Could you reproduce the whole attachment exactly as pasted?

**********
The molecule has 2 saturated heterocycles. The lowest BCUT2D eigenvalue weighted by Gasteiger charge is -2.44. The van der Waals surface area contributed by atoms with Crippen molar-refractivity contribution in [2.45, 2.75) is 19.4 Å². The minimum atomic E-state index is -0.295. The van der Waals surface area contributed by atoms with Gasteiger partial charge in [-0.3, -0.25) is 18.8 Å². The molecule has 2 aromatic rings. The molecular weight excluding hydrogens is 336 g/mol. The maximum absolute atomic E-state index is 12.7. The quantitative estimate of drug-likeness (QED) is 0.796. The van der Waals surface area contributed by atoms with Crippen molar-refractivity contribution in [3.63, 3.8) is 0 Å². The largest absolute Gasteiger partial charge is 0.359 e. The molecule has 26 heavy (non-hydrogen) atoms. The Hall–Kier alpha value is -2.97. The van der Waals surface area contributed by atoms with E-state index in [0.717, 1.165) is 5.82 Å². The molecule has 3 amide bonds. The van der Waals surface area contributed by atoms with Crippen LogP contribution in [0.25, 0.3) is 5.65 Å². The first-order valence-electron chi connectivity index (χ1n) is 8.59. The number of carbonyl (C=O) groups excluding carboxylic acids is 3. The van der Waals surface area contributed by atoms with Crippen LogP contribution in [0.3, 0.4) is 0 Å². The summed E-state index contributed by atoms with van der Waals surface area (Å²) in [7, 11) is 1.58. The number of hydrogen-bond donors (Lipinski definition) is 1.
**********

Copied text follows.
The molecule has 2 saturated heterocycles. The lowest BCUT2D eigenvalue weighted by Gasteiger charge is -2.44. The van der Waals surface area contributed by atoms with Crippen molar-refractivity contribution in [2.45, 2.75) is 19.4 Å². The minimum atomic E-state index is -0.295. The van der Waals surface area contributed by atoms with Gasteiger partial charge in [-0.3, -0.25) is 18.8 Å². The molecule has 2 aromatic rings. The molecular weight excluding hydrogens is 336 g/mol. The maximum absolute atomic E-state index is 12.7. The quantitative estimate of drug-likeness (QED) is 0.796. The van der Waals surface area contributed by atoms with Crippen molar-refractivity contribution in [3.63, 3.8) is 0 Å². The largest absolute Gasteiger partial charge is 0.359 e. The molecule has 26 heavy (non-hydrogen) atoms. The Hall–Kier alpha value is -2.97. The van der Waals surface area contributed by atoms with E-state index in [0.717, 1.165) is 5.82 Å². The molecule has 3 amide bonds. The van der Waals surface area contributed by atoms with Crippen LogP contribution in [0.25, 0.3) is 5.65 Å². The first-order valence-electron chi connectivity index (χ1n) is 8.59. The number of carbonyl (C=O) groups excluding carboxylic acids is 3. The van der Waals surface area contributed by atoms with Crippen LogP contribution in [0.3, 0.4) is 0 Å². The summed E-state index contributed by atoms with van der Waals surface area (Å²) in [7, 11) is 1.58. The number of hydrogen-bond donors (Lipinski definition) is 1.